This promotional film for the Bofors SR-375 anti-submarine rocket system dates to the 1960s. The Swedish system was deployed with the Indian Navy in the 1970s. It is a forward throwing rocket launcher which is deployed using sonar. Anti-submarine mortars and rocket launchers are essentially artillery pieces deployed on ships for the purpose of sinking submarines by a direct hit with a small explosive charge. They are often larger versions of the mortar or rocket launchers used by infantry and fire a projectile in relatively the same manner. They were created during World War II as a development of the depth charge and work on the same principle. The film uses animation to show the full operation of the weapons system, and shows the unit's proximity fuse at about 7:50. At 8:35, a four-barreled rocket launcher is seen aboard a ship, capable of traversing 348 degrees. At 10:12, the hoisting system for rockets is shown as it would appear aboard a ship, with rockets moved from the magazine to the launcher with efficiency. At 11:40 the unit is seen fired at sea from a large warship.
The Bofors anti-submarine rocket launcher was used until 1980 with the Swedish Navy. It had two or four barrels and fired a 550-pound projectile up to 3,800 yards (3,500 m). Due to the poor sonar conditions of the Baltic Sea mortars or rocket projectors still retain a place next to torpedoes. The former Soviet Navy (and by extension, the Russian Navy) is the largest user of anti-submarine mortars. Keeping with the Soviet idea that weapons should be simple and cheap, several versions of rocket-propelled anti-submarine mortars were developed. Trials were also conducted on destroying oncoming torpedoes with anti-submarine mortars. The most common is the RBU-6000, which fires twelve 160-pound projectiles in a horseshoe pattern up to 6,500 yards (5,900 m) away. There was also a more extreme version, the nuclear SUW-N-1, though this is more technically an anti-submarine rocket. It had anti-surface and land-attack uses as well.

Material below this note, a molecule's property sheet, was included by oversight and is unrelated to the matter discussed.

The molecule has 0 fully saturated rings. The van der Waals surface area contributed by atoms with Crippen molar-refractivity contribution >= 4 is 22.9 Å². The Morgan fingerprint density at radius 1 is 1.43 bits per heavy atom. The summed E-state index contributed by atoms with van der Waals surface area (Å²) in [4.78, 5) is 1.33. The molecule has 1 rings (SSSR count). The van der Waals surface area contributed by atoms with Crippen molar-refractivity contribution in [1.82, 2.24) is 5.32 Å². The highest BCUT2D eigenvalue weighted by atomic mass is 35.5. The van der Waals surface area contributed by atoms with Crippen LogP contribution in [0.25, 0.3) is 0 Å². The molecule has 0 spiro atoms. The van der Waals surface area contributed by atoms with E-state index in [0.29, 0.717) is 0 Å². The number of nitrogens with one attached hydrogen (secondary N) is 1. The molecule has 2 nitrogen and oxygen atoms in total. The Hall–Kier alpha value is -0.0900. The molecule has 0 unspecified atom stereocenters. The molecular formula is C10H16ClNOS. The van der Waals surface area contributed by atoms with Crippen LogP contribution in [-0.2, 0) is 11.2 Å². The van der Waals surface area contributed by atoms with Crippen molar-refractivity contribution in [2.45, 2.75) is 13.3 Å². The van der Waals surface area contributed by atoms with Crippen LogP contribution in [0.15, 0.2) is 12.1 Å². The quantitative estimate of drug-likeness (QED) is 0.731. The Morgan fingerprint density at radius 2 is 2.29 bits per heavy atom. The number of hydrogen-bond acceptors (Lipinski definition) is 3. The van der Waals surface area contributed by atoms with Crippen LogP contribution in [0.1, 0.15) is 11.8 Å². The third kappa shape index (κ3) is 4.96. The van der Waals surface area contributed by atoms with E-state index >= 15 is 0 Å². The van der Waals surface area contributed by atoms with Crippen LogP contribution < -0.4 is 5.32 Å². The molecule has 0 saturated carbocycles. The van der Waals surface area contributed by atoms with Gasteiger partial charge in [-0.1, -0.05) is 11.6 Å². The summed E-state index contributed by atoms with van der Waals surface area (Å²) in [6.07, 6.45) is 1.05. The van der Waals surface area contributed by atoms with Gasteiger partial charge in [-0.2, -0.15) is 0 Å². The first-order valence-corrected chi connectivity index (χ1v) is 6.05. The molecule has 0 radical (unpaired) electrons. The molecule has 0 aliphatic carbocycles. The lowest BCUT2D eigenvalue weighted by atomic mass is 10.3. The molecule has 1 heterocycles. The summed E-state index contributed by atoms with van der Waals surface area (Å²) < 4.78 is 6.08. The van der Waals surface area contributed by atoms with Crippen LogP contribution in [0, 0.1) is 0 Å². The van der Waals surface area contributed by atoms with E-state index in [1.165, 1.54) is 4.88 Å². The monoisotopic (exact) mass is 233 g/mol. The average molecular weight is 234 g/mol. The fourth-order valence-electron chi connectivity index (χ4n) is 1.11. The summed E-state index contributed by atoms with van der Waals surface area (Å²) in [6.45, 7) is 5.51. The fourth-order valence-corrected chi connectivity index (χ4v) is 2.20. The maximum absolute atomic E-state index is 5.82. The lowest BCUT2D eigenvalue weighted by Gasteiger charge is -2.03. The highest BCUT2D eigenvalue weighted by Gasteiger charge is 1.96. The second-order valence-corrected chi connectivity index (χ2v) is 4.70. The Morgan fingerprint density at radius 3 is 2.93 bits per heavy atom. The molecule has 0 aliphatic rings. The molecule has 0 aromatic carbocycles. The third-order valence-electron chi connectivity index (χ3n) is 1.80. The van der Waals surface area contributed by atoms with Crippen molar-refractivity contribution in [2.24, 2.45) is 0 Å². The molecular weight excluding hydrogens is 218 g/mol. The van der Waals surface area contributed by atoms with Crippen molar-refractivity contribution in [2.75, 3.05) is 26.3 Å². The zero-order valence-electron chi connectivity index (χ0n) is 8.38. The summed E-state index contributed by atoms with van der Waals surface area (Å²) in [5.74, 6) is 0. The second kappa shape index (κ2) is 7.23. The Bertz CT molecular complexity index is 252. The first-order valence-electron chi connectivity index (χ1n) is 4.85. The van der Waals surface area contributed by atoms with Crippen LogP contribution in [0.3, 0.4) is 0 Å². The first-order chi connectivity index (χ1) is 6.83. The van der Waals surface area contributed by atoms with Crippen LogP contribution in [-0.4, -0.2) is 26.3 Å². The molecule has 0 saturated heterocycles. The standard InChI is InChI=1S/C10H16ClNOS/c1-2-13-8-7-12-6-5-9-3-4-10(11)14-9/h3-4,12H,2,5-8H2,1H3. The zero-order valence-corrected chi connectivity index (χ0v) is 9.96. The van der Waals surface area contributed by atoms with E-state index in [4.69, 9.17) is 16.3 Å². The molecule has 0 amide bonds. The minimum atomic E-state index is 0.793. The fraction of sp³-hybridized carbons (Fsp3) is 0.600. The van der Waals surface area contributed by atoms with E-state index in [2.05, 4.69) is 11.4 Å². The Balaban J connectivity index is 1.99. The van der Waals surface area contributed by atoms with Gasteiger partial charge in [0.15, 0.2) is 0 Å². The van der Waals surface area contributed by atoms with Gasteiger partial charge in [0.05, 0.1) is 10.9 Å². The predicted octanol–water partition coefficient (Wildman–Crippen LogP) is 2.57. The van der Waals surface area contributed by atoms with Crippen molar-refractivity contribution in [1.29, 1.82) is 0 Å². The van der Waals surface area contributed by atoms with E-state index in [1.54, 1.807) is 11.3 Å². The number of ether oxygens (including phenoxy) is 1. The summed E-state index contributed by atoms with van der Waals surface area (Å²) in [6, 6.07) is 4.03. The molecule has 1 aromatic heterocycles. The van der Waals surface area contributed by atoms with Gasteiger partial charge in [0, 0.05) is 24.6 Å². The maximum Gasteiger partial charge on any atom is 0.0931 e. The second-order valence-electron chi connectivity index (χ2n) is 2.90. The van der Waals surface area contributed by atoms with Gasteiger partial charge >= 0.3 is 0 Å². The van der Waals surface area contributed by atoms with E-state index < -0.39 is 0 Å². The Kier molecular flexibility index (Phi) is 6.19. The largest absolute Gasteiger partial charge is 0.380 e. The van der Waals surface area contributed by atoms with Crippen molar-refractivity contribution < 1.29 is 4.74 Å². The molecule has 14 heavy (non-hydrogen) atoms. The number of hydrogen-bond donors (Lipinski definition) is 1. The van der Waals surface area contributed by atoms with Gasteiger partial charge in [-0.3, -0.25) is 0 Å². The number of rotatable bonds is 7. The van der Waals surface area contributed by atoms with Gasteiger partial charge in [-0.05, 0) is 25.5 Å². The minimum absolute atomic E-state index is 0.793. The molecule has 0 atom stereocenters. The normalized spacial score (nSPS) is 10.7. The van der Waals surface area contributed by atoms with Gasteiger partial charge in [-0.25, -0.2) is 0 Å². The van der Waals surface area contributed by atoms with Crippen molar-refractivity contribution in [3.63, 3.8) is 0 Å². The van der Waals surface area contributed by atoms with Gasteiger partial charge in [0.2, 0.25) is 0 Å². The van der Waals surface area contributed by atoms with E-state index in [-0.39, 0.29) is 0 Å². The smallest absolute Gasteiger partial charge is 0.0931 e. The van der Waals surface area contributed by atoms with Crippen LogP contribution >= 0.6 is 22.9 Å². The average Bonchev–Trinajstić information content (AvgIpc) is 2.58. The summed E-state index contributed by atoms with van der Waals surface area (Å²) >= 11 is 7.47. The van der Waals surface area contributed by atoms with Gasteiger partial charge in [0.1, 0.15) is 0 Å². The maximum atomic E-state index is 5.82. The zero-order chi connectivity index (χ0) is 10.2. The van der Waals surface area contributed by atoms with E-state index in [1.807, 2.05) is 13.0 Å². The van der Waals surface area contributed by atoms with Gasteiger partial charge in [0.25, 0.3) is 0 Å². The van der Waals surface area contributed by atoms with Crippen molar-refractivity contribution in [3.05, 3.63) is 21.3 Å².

We encourage viewers to add comments and, especially, to provide additional information about our videos by adding a comment! See something interesting? Tell people what it is and what they can see by writing something for example: "01:00:12:00 -- President Roosevelt is seen meeting with Winston Churchill at the Quebec Conference."
This film is part of the Periscope Film LLC archive, one of the largest historic military, transportation, and aviation stock footage collections in the USA. Entirely film backed, this material is available for licensing in 24p HD, 2k and 4k. For more information visit http://www.PeriscopeFilm.com